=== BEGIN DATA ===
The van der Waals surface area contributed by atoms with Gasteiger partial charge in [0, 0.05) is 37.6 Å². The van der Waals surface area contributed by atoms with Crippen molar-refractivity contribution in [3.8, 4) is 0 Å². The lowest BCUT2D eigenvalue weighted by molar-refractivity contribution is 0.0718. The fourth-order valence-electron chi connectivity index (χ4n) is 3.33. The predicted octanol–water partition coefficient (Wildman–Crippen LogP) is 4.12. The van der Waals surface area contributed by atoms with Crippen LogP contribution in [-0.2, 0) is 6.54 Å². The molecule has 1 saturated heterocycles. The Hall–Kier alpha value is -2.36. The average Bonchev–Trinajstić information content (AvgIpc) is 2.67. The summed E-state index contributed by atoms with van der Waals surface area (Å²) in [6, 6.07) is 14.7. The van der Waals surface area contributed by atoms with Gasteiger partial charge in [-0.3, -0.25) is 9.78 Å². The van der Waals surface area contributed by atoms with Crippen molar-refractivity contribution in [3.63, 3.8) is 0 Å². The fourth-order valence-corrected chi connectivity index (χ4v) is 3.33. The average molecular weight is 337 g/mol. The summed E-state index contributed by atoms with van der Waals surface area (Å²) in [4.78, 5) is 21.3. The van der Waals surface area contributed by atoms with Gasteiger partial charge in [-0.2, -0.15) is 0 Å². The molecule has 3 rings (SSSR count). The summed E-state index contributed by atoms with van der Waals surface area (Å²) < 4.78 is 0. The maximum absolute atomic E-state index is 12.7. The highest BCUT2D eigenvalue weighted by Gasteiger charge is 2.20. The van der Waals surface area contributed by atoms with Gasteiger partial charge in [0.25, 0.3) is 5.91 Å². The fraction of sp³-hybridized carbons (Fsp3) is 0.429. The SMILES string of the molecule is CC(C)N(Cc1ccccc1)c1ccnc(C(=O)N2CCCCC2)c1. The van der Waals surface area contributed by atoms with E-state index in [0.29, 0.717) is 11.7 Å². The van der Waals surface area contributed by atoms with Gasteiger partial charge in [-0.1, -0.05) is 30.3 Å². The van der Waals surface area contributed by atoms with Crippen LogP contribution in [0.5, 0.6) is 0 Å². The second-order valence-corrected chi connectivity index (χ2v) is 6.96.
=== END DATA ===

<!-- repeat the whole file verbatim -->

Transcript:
The van der Waals surface area contributed by atoms with Gasteiger partial charge in [0, 0.05) is 37.6 Å². The van der Waals surface area contributed by atoms with Crippen molar-refractivity contribution in [3.8, 4) is 0 Å². The lowest BCUT2D eigenvalue weighted by molar-refractivity contribution is 0.0718. The fourth-order valence-electron chi connectivity index (χ4n) is 3.33. The predicted octanol–water partition coefficient (Wildman–Crippen LogP) is 4.12. The van der Waals surface area contributed by atoms with Crippen LogP contribution in [-0.2, 0) is 6.54 Å². The molecule has 1 saturated heterocycles. The Hall–Kier alpha value is -2.36. The average Bonchev–Trinajstić information content (AvgIpc) is 2.67. The summed E-state index contributed by atoms with van der Waals surface area (Å²) in [6, 6.07) is 14.7. The van der Waals surface area contributed by atoms with Gasteiger partial charge in [-0.3, -0.25) is 9.78 Å². The van der Waals surface area contributed by atoms with Crippen molar-refractivity contribution in [3.63, 3.8) is 0 Å². The fourth-order valence-corrected chi connectivity index (χ4v) is 3.33. The average molecular weight is 337 g/mol. The summed E-state index contributed by atoms with van der Waals surface area (Å²) in [4.78, 5) is 21.3. The van der Waals surface area contributed by atoms with Gasteiger partial charge in [-0.2, -0.15) is 0 Å². The molecule has 3 rings (SSSR count). The summed E-state index contributed by atoms with van der Waals surface area (Å²) < 4.78 is 0. The maximum absolute atomic E-state index is 12.7. The highest BCUT2D eigenvalue weighted by Gasteiger charge is 2.20. The van der Waals surface area contributed by atoms with Gasteiger partial charge in [0.25, 0.3) is 5.91 Å². The fraction of sp³-hybridized carbons (Fsp3) is 0.429. The SMILES string of the molecule is CC(C)N(Cc1ccccc1)c1ccnc(C(=O)N2CCCCC2)c1. The van der Waals surface area contributed by atoms with E-state index in [0.29, 0.717) is 11.7 Å². The van der Waals surface area contributed by atoms with Gasteiger partial charge in [-0.1, -0.05) is 30.3 Å². The van der Waals surface area contributed by atoms with Crippen LogP contribution in [0.5, 0.6) is 0 Å². The second-order valence-corrected chi connectivity index (χ2v) is 6.96.